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"Commercial for Poverty"

I'm with David Denby, who wrote in The New Yorker about "Slumdog Millionaire:"

"... every surface and texture shine glamorously, including the piles of garbage that Jamal and his brother live amongst. Boyle has created what looks like a jumpy, hyper-edited commercial for poverty -- he uses the squalor and violence touristically, as an aspect of the fabulous."

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Yes! A year ago, I got a

Yes! A year ago, I got a save-the-date engagement announcement for a clean and shiny young relative, who with her equally clean and shiny fiance was dressed in 'street clothes' and posed in front of gang graffiti on an overpass. It took me weeks to figure out what bothered me about that picture but finally I got it--it was poverty and violence as a 'theme,' these two clean and shiny and well-fed young people posing as though they were tourists at a wild animal park. I knew they felt no common humanity with people who lived in that neighborhood, and so took down the picture and tore it up. Susan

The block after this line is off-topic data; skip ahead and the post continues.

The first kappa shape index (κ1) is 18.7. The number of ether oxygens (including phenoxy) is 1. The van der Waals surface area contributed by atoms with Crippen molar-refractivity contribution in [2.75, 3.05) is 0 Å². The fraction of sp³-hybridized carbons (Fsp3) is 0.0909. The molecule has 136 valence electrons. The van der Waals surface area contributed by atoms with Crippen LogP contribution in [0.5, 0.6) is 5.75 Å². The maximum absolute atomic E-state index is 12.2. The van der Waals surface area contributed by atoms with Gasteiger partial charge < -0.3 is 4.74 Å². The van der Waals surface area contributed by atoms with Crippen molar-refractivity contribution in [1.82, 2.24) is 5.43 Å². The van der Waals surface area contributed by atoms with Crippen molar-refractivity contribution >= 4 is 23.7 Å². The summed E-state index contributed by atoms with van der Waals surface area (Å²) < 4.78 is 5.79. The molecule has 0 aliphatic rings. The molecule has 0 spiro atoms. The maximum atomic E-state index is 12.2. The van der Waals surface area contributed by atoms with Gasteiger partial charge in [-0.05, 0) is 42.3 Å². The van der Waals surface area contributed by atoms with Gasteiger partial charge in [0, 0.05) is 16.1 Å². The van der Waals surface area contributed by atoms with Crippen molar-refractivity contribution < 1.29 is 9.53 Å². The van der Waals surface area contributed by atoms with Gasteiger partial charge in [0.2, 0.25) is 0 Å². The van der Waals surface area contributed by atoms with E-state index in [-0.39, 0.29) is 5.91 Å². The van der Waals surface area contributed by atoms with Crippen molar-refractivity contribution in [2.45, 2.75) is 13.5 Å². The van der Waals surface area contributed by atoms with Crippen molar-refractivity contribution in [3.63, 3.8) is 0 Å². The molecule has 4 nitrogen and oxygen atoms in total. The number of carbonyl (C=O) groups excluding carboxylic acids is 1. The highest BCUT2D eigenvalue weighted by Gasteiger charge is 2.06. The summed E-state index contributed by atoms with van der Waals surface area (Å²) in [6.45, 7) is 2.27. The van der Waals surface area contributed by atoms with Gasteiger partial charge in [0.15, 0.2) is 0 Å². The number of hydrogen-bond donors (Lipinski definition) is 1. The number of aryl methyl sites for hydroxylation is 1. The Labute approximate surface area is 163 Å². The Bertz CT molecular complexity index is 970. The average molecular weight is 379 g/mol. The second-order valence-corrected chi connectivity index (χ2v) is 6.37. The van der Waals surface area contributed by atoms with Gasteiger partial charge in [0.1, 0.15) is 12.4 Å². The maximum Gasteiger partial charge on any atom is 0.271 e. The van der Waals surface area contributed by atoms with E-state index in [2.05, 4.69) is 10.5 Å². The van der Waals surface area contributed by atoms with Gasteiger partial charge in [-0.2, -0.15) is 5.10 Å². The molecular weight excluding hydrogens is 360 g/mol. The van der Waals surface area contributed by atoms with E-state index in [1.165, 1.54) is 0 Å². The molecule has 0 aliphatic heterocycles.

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Thanks,Susan. My work life has been primarily sharing poetry with public school children and state prisoners and I feel what you describe here completely. Judith

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Hi Judith,
i practice medicine in down-town area of fifth largest city of India.I have never heard children thrown out of a running train as a punishment for stealing 'paratha' [Indian bread] as shown in this film, nor i know of police chasing poor children on bike. This all is melodrama. There are lot more important issues about India and about this world too. Using poverty as a commodity is not at all an intelligence.

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Thanks, Jitu

Thank you for writing and sharing these examples. I agree completely with what you write about "poverty as commodity."